I am upset that the Attorney General who sits in Cabinet and advises Cabinet on legal issues does not pick this in Cabinet.  The Leader of Government Business who is the Minister of Justice, Legal and Parliamentary Affairs does not equally pick this in Cabinet.  So, what information are they giving to the President?  So it means the President is being misinformed even on legal issues, which is quite alarming, quite dangerous.

On the second one, Mr. Speaker Sir, whilst Members of Parliament enjoy tax rebate for their vehicles, I think it is important for this Parliament to explain what sort of vehicle we are entitled to because my understanding on the rebate of the vehicles is cars we can use in the constituencies, not Lamborghinis because a Lamborghini does not get to the constituencies.  Now, what is happening is people are saying Members of Parliament, especially myself, Hon. Mliswa...

THE HON. SPEAKER:  Order, you are allowed only one issue of privilege.

HON. T. MLISWA:  Is the Lamborghini one very sensitive to a point that I cannot talk about it?

THE HON. SPEAKER:  One matter of privilege which you have articulated very well.

HON. T. MLISWA:  This one is in terms of the corruption of us as Members of Parliament in the cars that we are supposed to get as rebate.  Are they luxury vehicles or vehicles that must be used in the constituency?  So your guidance is sort in that regard, Mr. Speaker Sir, on the cars that we must get on the tax rebate – [HON. MEMBERS:  Inaudible interjections.]-

THE HON. SPEAKER:  Order.

HON. WADYAJENA:  Haunyare kuita jealous murume mukuru akaita sewe.

HON. T. MLISWA:  Wakaiwana kupi mari yacho, hauna business wakabroker saka wakaiwanakupi mari? –[HON. MEMBERS:  Inaudible interjections.]-

THE HON. SPEAKER:  Order, order!  On the latter issue, I advise Hon. Mliswa to approach administration and they will look into it.  On the first issue of tabling of audit reports, indeed Section 12 (1) and (2) does compel first the Minister responsible to table the report within seven days, failure of which the Audito- General should table the report through the Speaker of Parliament.  I will engage the Auditor-General to find out why there has been such a delay contrary to the Constitutional provision and the Audit Office Act particularly in terms of Section 12 of that Act.  We should be able to report back by next week if not earlier.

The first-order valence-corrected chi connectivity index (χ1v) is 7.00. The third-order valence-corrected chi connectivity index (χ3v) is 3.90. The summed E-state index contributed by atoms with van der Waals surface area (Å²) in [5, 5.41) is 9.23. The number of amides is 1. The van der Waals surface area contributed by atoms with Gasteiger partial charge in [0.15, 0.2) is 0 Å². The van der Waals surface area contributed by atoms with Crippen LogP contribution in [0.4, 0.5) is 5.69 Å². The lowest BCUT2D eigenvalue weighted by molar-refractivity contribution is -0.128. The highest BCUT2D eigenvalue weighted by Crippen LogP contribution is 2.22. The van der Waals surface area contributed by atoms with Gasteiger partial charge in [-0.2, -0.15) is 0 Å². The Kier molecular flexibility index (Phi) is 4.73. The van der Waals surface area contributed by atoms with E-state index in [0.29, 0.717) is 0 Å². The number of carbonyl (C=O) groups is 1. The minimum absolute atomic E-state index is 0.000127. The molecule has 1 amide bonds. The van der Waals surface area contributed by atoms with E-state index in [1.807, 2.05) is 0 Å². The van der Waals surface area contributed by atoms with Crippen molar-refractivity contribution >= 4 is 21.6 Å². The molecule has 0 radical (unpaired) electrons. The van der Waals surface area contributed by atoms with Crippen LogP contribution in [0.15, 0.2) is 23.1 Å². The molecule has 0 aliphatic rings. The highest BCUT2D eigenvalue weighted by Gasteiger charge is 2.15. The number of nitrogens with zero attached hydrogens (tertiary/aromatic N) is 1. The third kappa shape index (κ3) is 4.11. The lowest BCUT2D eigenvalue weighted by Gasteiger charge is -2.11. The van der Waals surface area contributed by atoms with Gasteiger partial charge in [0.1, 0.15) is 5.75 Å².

ANNOUNCEMENT BY THE HON. SPEAKER

VISITORS IN THE SPEAKER’S GALLERY

THE HON. SPEAKER:  I would like to acknowledge the presence of Members of the Zimbabwe Children’s Parliament in the Speaker’s Gallery.  Thank you, you are welcome.  Their Parliament is sitting this Saturday at the City Sports Arena.

ORAL ANSWERS TO QUESTIONS WITHOUT NOTICE

HON. T. MOYO:  Thank you Mr. Speaker Sir for according me this opportunity to ask my questions.  I actually have two questions to two Hon. Ministers – [HON. MEMBERS: One.]  Anyway I will choose one.  The question is directed to the Hon. Minister of Environment, Tourism and Hospitality Industry.  How far has the Government put in place policy to harmonise human wildlife conflict in most resort towns in Zimbabwe?  Thank you.

THE MINISTER OF ENVIRONMENT, TOURISM AND HOSPITALITY INDUSTRY (HON. SEN. MUPFUMIRA):  Thank you Mr. Speaker Sir.  I want to thank the Hon. Member for the question.  We are in the process of coming up with a policy on human and wildlife conflict.  It is a topical issue at the moment and the House might be informed that on 24th and 25th June, we are hosting an AU and UN environment summit on wildlife and human conflict with a view to making sure that we conserve our animals and also protect the humans living with wildlife.  We hope that the recommendations at the end of the summit, which is going to be an international summit in Victoria Falls next week, will come up with other resolutions which we will put into the policy which we are coming up with on wildlife and human conflict.  I thank you.

          Hon. Nduna having stood up to ask a supplementary question

          THE HON. SPEAKER: Hon. Members, the supplementary first goes to the initial questioner.

          HON. T. MOYO: Thank you Mr. Speaker Sir.  To what extend has urbanisation in those small resort towns affected wildlife?

          THE HON. SPEAKER: I am not sure that question arises because it has nothing to do with conflict unless if you have to rephrase it.

          HON. T. MOYO: The issue of co-existence is very important and invaluable, especially considering the relations between wildlife and human beings.  I am saying, there has been a dramatic urbanisation in small towns like Victoria Falls, Kariba and so on.  That has impacted, negatively or positively on wildlife; I want the Hon. Minister to respond to the extent to which wildlife has been affected by urbanisation.